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Lucie Lapovsky, president of Lapovsky Consulting and past president of Mercy College, recently spoke with us about the results of consultants Booz & Co.'s 12th annual CEO Succession Study (subscription required) released on May 30, suggesting some takeaways for higher education. Among the findings: In the corporate sector, 4 out of 5 new CEOs are hired from inside the organization, and in terms of their tenure, "inside" CEOs usually outlast outsider CEOs. What's most interesting is why: "It takes a long time to really get to understand how a company works," one of the consultants remarked.
Per-Ola Karlsson, Managing Director of Europe, Booz & Co.
Lapovsky, who has written on succession planning in higher education, suggests that this is an important finding for leaders in higher education to note. "When you do an external executive search," Lapovsky cautions, "and bring in an external leader, you often lose a year or more of time." There is the 6-12 months after the previous president announces departure and during which that president often feels displaced, followed by the 6-12 months it takes to get the new leader situated. During this time, there may be significant disquiet and uncertainty among top leaders of the institution, as they speculate about their future workiong relationship with the new president or even worry over their own job security. "A lot of the institution's senior leaders may themselves be looking around, keeping one foot in, one foot out the door. Productivity is likely to suffer during the 1-2 years of transition in executive leadership."
Other issues that frequently arise:
- If the institution has cultivated relationships between the president and top donors (rather than also cultivating relationships between top donors and the provost and deans), the departure of the president can cause discontinuity in the relationship. In some cases, the new president has to start from scratch.
- If the provost, CFO, or another senior leader was also being considered for the position and is then rejected in favor of an external hire, the internal candidate will most frequently leave the institution -- a loss of talent, knowledge of the institutional culture, and internal trust that can further upset the transition.
While many institutions cite valid reasons for an external search, Lapovsky suggests that the president and the board at least have an open and honest conversation about whether to pursue succession planning, asking whether an internal successor who knows the culture and has the trust of other key stakeholders would be better positioned to take the helm and affect change.
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Questions the Board Needs to Be Asking
Stressing the importance of strong board leadership to ensure succession planning for executive positions, Lapovsky suggests that the board include questions related to succession planning during evaluation of the president's performance and during other key conversations about the institution's future.
The board needs to ask the president regularly about how he or she is grooming the institution's senior leaders:
- If the president were hit by a bus tomorrow, what three people would be prepared to succeed the president in an interim or short-term capacity?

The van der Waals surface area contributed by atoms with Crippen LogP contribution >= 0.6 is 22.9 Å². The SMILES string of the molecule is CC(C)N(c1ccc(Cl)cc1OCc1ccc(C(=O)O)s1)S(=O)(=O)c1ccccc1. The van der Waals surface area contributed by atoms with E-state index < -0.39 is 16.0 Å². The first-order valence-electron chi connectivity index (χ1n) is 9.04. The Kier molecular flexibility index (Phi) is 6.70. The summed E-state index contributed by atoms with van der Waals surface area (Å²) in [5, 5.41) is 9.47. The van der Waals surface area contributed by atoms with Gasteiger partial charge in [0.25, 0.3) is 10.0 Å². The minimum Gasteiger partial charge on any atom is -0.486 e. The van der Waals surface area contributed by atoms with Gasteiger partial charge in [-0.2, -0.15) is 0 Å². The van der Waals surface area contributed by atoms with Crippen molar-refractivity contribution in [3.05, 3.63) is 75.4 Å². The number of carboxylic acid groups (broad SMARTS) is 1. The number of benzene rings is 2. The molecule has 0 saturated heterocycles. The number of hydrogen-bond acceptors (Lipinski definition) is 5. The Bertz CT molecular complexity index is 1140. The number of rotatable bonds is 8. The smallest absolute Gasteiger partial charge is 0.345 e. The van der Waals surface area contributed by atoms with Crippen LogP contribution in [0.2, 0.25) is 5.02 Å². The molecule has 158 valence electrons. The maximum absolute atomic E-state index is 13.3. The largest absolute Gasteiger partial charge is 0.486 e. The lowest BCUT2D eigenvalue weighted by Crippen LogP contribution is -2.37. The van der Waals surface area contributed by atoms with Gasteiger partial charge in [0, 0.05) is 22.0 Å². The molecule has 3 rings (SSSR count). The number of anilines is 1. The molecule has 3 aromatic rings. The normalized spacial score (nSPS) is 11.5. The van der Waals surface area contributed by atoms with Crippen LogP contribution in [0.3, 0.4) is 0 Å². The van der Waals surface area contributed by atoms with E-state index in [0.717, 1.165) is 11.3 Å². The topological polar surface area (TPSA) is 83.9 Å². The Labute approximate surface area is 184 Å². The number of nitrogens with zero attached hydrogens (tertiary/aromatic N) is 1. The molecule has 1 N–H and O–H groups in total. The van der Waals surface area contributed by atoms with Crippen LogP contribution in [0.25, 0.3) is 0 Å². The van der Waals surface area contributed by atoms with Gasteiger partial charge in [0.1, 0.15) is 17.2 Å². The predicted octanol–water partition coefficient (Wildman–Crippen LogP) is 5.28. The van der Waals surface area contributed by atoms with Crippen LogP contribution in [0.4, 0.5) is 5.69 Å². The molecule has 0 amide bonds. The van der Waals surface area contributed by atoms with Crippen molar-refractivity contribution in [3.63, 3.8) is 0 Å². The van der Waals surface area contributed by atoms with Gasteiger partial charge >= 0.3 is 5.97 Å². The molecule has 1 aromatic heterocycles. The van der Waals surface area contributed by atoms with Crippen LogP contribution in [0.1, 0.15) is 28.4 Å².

- What are the strengths and weaknesses of each of those three?
- What deficits in skills or knowledge do the senior staff have, and how will the president help them address these deficits?
- What specific actions is the president taking to develop senior staff for taking the executive role?
- Who is best prepared to succeed the president in a long-term capacity?
Questions the President Needs to Be Asking
Similarly, Lapovsky recommends that the president hold critical conversations with the top staff: "Who do you want to be? What's your next career move? How can I help you further your goals?"
"If they aspire to be a president," Lapovsky adds, "then the president needs to take responsibility for making sure these top staff interact with faculty, that they have opportunities to do more fundraising and interact more with top givers. Help them prepare for the executive role. What organizations do they need to participate in, what professional development opportunities do they need to take advantage of? The president needs to help them prepare -- without worrying about the security of their own job."
Leadership Development at all Levels
Lucie Lapovsky, Lapovsky Consulting
Succession planning and talent development is critical at the top, but also needs to become a priority at all levels of the institution -- so that you can ensure a healthy internal talent pool that will keep your institution competitive and thriving.
If your institution does not have a leadership development program in place, consider collaborating with other institutions in your region to offer leadership development workshops, staff development seminars, or even a leadership development curriculum. Staff the program with business faculty from your institutions, or bring in resources from external programs such as HERS or Harvard's leadership development program. "Sharing resources between institutions will ensure a diverse and interesting curriculum," Lapovsky notes, "and a diverse set of participants will be able to compare notes about the leadership cultures at their different institutions, learning more from each other."
Read Developing Leaders in Higher Education, a recent edition of our Monthly Diagnostic, for a comprehensive overview of:
- The skill sets needed by tomorrow's leaders
- Advice for rethinking the criteria for identifying future leaders
- Examples of effective internal leadership development programs
- Tips for building mentorship and horizontal career ladders within your institution